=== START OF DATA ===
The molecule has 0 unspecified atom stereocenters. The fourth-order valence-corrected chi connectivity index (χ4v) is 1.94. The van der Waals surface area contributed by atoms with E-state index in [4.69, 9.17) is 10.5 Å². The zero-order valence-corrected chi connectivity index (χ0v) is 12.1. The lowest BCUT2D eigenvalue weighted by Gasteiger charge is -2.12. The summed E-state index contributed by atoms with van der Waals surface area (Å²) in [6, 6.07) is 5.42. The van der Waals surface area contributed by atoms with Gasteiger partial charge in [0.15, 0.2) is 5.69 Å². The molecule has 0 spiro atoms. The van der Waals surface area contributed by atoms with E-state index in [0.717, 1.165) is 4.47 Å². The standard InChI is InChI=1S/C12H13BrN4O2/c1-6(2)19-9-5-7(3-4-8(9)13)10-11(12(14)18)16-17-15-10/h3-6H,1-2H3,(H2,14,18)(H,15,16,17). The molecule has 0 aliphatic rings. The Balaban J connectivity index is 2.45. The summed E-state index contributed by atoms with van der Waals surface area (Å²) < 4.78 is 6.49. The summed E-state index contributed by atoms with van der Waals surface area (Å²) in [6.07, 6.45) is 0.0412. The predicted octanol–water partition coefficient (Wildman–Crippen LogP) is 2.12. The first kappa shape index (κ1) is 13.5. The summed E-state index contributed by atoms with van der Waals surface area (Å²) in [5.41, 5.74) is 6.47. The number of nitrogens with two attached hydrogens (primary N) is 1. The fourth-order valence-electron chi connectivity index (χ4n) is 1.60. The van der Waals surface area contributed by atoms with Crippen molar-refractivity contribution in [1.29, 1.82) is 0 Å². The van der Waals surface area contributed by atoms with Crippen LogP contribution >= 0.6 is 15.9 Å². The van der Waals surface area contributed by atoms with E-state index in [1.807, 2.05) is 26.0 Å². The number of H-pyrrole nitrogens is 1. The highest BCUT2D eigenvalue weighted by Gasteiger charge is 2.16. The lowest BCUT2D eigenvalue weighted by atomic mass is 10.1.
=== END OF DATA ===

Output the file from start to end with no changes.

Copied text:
The molecule has 0 unspecified atom stereocenters. The fourth-order valence-corrected chi connectivity index (χ4v) is 1.94. The van der Waals surface area contributed by atoms with E-state index in [4.69, 9.17) is 10.5 Å². The zero-order valence-corrected chi connectivity index (χ0v) is 12.1. The lowest BCUT2D eigenvalue weighted by Gasteiger charge is -2.12. The summed E-state index contributed by atoms with van der Waals surface area (Å²) in [6, 6.07) is 5.42. The van der Waals surface area contributed by atoms with Gasteiger partial charge in [0.15, 0.2) is 5.69 Å². The molecule has 0 spiro atoms. The van der Waals surface area contributed by atoms with E-state index in [0.717, 1.165) is 4.47 Å². The standard InChI is InChI=1S/C12H13BrN4O2/c1-6(2)19-9-5-7(3-4-8(9)13)10-11(12(14)18)16-17-15-10/h3-6H,1-2H3,(H2,14,18)(H,15,16,17). The molecule has 0 aliphatic rings. The Balaban J connectivity index is 2.45. The summed E-state index contributed by atoms with van der Waals surface area (Å²) < 4.78 is 6.49. The summed E-state index contributed by atoms with van der Waals surface area (Å²) in [6.07, 6.45) is 0.0412. The predicted octanol–water partition coefficient (Wildman–Crippen LogP) is 2.12. The first kappa shape index (κ1) is 13.5. The summed E-state index contributed by atoms with van der Waals surface area (Å²) in [5.41, 5.74) is 6.47. The number of nitrogens with two attached hydrogens (primary N) is 1. The fourth-order valence-electron chi connectivity index (χ4n) is 1.60. The van der Waals surface area contributed by atoms with Crippen molar-refractivity contribution in [1.29, 1.82) is 0 Å². The van der Waals surface area contributed by atoms with Crippen LogP contribution >= 0.6 is 15.9 Å². The van der Waals surface area contributed by atoms with E-state index in [1.807, 2.05) is 26.0 Å². The number of H-pyrrole nitrogens is 1. The highest BCUT2D eigenvalue weighted by Gasteiger charge is 2.16. The lowest BCUT2D eigenvalue weighted by atomic mass is 10.1.